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New banking system to make MFIs face losses: PRI

Staff Correspondent
26 May 2023 00:00:00 | Update: 26 May 2023 00:50:12
New banking system to make MFIs face losses: PRI

The Policy Research Institute (PRI) says microfinance institutions (MFIs) will incur losses in the coming days due to the new banking system, including agent banking.

It says most MFIs will struggle to meet the requirements for efficiency, transparency, and lower lending rates while banks could ensure these through the agent banking model.

Clients will be more aware over time due to digitisation while agents will need more training as they are the prime drivers of marketing banking services and reaching customers in rural communities, said the research organisation at a seminar on Thursday.

The seminar titled “Scope and possibilities of digital financial services in Bangladesh” was organised at the PRI office in the capital.

PRI Executive Director Ahsan H Mansur in his presentation said new models, especially agent banking, are providing safe, accessible, and cost-efficient ways of banking for under-banked communities.

He said the market is expected to get more competitive as more and more banks are coming on the scene and more agent banking outlets are being opened.

The use of technology and enhanced training will be crucial for achieving greater efficiency to remain competitive and retain market share as well, he also said.

Ahsan further said the new banking system would make MFIs lose ground as MFI loans are more expensive and usually come with a 23-24 per cent interest rate.

Speaking about the medium- and long-term agent banking outlooks with regard to the advent of digital banking, he said such banking services are expected to expand significantly in the coming years.

This banking system has scopes for rapid transactions and fast loan processing using big data analysis and machine learning, according to Ahsan.

He noted that agent banking does not require large investments in physical infrastructure and relies on a network of personal and social contacts in remote areas.

“But it still may face challenges in the medium to long term. In the long run, agents can play the role of facilitators, providing digital banking support, upgrading the required skills, and adopting digital banking with sizable investments made by parent banks,” he explained.

Ahsan also said banks are now emphasising agent banking instead of branch-based services as it is cost-effective, adding this has caused banking services to reach from cities to rural areas.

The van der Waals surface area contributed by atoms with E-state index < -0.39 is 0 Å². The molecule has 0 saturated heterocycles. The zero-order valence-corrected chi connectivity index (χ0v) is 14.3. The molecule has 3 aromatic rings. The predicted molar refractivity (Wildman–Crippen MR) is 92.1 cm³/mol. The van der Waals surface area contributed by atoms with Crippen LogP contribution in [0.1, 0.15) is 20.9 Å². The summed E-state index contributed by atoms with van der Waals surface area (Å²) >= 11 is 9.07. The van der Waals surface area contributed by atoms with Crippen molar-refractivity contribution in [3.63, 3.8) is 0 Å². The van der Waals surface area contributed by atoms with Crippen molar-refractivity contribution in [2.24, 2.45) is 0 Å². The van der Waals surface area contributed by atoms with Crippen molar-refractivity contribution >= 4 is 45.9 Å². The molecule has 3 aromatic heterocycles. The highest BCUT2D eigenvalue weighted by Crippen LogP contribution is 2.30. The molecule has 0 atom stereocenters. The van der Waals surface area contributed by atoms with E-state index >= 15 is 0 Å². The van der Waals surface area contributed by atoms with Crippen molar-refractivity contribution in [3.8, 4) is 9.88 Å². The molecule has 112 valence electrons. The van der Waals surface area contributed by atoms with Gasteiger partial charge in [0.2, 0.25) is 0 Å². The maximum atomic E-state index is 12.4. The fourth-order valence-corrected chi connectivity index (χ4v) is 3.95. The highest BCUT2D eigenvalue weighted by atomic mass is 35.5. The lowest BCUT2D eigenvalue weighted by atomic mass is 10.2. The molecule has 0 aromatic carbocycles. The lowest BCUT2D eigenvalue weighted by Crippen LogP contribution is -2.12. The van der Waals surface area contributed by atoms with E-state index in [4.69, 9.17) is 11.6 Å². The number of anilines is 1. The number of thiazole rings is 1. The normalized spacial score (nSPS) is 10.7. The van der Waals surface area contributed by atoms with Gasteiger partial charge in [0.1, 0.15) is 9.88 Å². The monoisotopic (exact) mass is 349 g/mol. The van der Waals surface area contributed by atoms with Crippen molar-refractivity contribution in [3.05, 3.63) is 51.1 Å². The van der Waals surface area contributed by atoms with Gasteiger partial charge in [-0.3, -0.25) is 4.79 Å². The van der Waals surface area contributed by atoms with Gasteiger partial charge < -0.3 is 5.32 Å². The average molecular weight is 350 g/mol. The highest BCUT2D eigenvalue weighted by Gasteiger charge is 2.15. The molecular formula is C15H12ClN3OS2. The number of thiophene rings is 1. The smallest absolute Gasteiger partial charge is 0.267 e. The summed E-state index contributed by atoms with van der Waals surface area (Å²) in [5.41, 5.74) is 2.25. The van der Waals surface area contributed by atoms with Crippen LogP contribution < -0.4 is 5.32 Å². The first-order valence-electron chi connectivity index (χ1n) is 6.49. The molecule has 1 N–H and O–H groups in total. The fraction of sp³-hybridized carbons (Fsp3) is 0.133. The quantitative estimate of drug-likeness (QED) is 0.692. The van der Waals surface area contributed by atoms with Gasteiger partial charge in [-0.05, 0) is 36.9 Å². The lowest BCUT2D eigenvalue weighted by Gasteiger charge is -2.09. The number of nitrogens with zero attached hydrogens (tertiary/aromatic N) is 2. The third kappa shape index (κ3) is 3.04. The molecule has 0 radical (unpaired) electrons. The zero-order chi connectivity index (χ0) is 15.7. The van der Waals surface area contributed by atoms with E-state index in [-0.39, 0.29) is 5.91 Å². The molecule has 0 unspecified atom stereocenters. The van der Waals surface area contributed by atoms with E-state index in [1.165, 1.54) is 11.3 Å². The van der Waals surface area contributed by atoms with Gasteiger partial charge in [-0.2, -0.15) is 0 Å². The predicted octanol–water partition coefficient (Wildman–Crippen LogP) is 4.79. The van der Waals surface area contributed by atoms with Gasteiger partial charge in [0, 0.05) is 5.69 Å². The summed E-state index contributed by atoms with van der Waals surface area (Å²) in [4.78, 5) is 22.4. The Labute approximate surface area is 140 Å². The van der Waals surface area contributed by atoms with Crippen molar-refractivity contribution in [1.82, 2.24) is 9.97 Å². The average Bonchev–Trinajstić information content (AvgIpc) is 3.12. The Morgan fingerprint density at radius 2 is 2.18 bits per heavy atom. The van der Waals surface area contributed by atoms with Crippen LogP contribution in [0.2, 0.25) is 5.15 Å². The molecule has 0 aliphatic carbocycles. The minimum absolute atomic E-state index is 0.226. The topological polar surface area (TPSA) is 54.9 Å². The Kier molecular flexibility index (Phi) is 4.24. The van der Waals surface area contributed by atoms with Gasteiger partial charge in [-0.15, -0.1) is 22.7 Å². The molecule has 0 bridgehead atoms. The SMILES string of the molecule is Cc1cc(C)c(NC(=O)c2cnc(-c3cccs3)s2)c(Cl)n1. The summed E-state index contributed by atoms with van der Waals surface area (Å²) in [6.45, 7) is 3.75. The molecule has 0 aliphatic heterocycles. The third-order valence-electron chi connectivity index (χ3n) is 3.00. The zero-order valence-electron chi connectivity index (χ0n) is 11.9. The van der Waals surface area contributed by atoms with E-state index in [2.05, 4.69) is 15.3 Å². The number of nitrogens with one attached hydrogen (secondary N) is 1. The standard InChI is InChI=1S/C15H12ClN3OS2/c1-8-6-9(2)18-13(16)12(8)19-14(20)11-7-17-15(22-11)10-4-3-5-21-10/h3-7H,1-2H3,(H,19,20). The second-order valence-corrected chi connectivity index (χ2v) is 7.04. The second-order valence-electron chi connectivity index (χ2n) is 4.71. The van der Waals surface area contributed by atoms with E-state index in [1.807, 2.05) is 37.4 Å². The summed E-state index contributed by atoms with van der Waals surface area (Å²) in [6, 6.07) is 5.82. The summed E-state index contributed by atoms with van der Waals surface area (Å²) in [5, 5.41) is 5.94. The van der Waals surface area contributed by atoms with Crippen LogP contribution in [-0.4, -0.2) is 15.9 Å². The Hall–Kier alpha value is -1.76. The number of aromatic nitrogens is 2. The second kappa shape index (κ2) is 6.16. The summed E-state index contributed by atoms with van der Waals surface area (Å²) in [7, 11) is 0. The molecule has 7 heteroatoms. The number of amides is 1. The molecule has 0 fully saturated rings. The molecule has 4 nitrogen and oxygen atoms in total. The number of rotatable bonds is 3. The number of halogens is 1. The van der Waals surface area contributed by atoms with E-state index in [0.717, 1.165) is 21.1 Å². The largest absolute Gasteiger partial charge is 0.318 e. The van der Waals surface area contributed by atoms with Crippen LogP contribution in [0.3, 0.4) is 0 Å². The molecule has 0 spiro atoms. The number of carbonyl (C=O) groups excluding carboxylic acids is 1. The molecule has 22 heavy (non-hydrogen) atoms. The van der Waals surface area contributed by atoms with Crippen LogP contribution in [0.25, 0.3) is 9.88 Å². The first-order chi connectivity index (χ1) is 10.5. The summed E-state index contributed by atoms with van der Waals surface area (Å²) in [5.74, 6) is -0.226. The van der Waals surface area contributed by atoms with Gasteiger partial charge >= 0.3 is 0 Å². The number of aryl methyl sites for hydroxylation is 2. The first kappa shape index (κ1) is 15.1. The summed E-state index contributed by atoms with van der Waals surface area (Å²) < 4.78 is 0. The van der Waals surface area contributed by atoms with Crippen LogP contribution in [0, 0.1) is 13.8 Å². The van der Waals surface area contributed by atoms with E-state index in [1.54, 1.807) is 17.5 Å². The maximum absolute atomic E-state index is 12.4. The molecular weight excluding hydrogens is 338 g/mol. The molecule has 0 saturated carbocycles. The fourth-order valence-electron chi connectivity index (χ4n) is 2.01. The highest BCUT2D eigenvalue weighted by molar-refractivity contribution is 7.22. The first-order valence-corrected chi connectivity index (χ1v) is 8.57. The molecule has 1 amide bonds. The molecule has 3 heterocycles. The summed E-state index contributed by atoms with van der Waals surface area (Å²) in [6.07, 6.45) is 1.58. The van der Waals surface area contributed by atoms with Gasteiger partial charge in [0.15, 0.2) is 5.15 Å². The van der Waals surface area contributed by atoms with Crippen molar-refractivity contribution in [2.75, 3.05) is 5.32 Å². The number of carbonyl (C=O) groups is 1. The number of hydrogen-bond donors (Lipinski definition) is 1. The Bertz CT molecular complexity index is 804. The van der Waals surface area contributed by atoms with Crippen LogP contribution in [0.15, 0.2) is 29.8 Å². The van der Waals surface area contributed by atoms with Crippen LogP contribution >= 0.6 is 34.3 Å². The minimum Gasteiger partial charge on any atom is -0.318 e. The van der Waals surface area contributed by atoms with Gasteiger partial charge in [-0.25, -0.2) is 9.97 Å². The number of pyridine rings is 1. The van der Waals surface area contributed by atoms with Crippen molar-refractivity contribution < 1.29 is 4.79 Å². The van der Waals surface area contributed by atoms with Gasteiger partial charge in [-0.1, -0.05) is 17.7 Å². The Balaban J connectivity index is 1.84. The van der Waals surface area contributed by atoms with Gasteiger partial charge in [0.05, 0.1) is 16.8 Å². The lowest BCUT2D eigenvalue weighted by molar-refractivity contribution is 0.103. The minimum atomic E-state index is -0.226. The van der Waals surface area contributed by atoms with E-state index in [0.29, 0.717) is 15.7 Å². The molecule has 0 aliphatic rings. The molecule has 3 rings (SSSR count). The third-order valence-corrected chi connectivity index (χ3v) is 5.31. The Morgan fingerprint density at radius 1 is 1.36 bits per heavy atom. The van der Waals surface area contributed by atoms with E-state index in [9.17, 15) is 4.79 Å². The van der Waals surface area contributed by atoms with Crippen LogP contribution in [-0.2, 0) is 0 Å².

PRI Chairman Zaidi Sattar said the country is seeing a series of revolutions and there has been a revolution in the digital economy as well.

He said mobile phones now dominate many parts of the economy and most transactions across the country will be cashless within the next five years.

If a transaction is done through mobile, it leaves a footprint, which makes it easy to detect irregularities and corruption, he also said.

The Bangladesh Bank data shows deposits collected through agents amounted to Tk 31,083 crore between July and March of FY23, with the majority amount coming from rural people.

On the other hand, loans of Tk 851 crore were disbursed through agent banking while remittances of Tk 2,578 crore came through this channel during this period.

The top five banks have registered more than 70 per cent of the total agents, with the agent banking model reaching more than 18.9 million clients. Roughly 90 per cent of agent banking is located in rural areas.

Agent banking transactions grew by 37 per cent year-on-year to Tk 77,530 crore in FY22. Rural regions have four times more loan accounts, with the number of such accounts opened through agent banking till March this year being 1,79,606.

PRI Director Bazlul Haque Khondker said the majority of the cottage, micro, small and medium enterprises (CMSMEs), 66.74 per cent, uses mobile banking services for daily business transactions while a small segment, 5.76 per cent, uses them to keep records of business savings.

He said enterprises use mobile banking services for taking out business loans (5.97 per cent), repaying such loans (8.96 per cent), and other purposes (12.58 per cent).

Referring to a recent PRI survey, Bazlul said 91 per cent of entrepreneurs across the country started their business with personal or family savings or by borrowing from friends or families, meaning they initiated the ventures without any financial support from formal sources.

“The survey also revealed that for those who took out bank loans, the interest rate varied between 10 per cent and 14 per cent, including service charges and other fees. Moreover, 45 per cent of CMSMEs took out MFI loans at up to 24 per cent interest rate,” he said.

He further said the preferred sources of financing for CMSMEs were borrowing from MFIs (41.95 per cent), government banks (25.53 per cent), and private banks (21.28 per cent).